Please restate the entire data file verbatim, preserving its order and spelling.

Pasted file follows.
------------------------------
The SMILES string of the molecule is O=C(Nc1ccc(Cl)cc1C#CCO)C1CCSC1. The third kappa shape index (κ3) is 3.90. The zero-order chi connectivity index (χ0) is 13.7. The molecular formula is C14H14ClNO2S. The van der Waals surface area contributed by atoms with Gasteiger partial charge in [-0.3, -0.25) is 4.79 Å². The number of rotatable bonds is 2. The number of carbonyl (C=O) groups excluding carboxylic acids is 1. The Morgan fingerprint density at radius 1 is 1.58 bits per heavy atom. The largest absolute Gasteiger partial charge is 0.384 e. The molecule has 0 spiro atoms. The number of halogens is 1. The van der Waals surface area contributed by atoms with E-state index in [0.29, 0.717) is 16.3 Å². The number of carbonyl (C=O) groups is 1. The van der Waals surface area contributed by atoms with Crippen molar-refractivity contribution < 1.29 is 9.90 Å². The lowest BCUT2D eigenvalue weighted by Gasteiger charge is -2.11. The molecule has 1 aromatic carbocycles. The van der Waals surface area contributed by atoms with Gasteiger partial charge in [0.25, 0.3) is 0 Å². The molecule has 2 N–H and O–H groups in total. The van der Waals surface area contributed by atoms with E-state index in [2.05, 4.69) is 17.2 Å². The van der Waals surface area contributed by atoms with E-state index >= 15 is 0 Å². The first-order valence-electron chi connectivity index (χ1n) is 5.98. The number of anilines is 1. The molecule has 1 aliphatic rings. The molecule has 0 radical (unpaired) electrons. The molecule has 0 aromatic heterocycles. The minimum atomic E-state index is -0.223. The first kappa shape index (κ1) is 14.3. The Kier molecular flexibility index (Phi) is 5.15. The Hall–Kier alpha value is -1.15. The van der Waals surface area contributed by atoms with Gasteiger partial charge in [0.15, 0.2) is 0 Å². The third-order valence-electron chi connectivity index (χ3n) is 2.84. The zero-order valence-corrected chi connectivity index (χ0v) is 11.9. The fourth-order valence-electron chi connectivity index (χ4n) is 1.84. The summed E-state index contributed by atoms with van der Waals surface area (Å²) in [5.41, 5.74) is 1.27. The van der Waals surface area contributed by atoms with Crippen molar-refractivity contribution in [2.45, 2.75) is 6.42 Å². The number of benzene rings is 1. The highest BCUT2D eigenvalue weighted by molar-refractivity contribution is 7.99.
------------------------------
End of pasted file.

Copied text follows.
The SMILES string of the molecule is O=C(Nc1ccc(Cl)cc1C#CCO)C1CCSC1. The third kappa shape index (κ3) is 3.90. The zero-order chi connectivity index (χ0) is 13.7. The molecular formula is C14H14ClNO2S. The van der Waals surface area contributed by atoms with Gasteiger partial charge in [-0.3, -0.25) is 4.79 Å². The number of rotatable bonds is 2. The number of carbonyl (C=O) groups excluding carboxylic acids is 1. The Morgan fingerprint density at radius 1 is 1.58 bits per heavy atom. The largest absolute Gasteiger partial charge is 0.384 e. The molecule has 0 spiro atoms. The number of halogens is 1. The van der Waals surface area contributed by atoms with E-state index in [0.29, 0.717) is 16.3 Å². The number of carbonyl (C=O) groups is 1. The van der Waals surface area contributed by atoms with Crippen molar-refractivity contribution < 1.29 is 9.90 Å². The lowest BCUT2D eigenvalue weighted by Gasteiger charge is -2.11. The molecule has 1 aromatic carbocycles. The van der Waals surface area contributed by atoms with Gasteiger partial charge in [0.25, 0.3) is 0 Å². The molecule has 2 N–H and O–H groups in total. The van der Waals surface area contributed by atoms with E-state index in [2.05, 4.69) is 17.2 Å². The van der Waals surface area contributed by atoms with E-state index >= 15 is 0 Å². The first-order valence-electron chi connectivity index (χ1n) is 5.98. The number of anilines is 1. The molecule has 1 aliphatic rings. The molecule has 0 radical (unpaired) electrons. The molecule has 0 aromatic heterocycles. The minimum atomic E-state index is -0.223. The first kappa shape index (κ1) is 14.3. The Kier molecular flexibility index (Phi) is 5.15. The Hall–Kier alpha value is -1.15. The van der Waals surface area contributed by atoms with Gasteiger partial charge in [0.15, 0.2) is 0 Å². The third-order valence-electron chi connectivity index (χ3n) is 2.84. The zero-order valence-corrected chi connectivity index (χ0v) is 11.9. The fourth-order valence-electron chi connectivity index (χ4n) is 1.84. The summed E-state index contributed by atoms with van der Waals surface area (Å²) in [5.41, 5.74) is 1.27. The van der Waals surface area contributed by atoms with Crippen molar-refractivity contribution in [2.45, 2.75) is 6.42 Å². The number of benzene rings is 1. The highest BCUT2D eigenvalue weighted by molar-refractivity contribution is 7.99.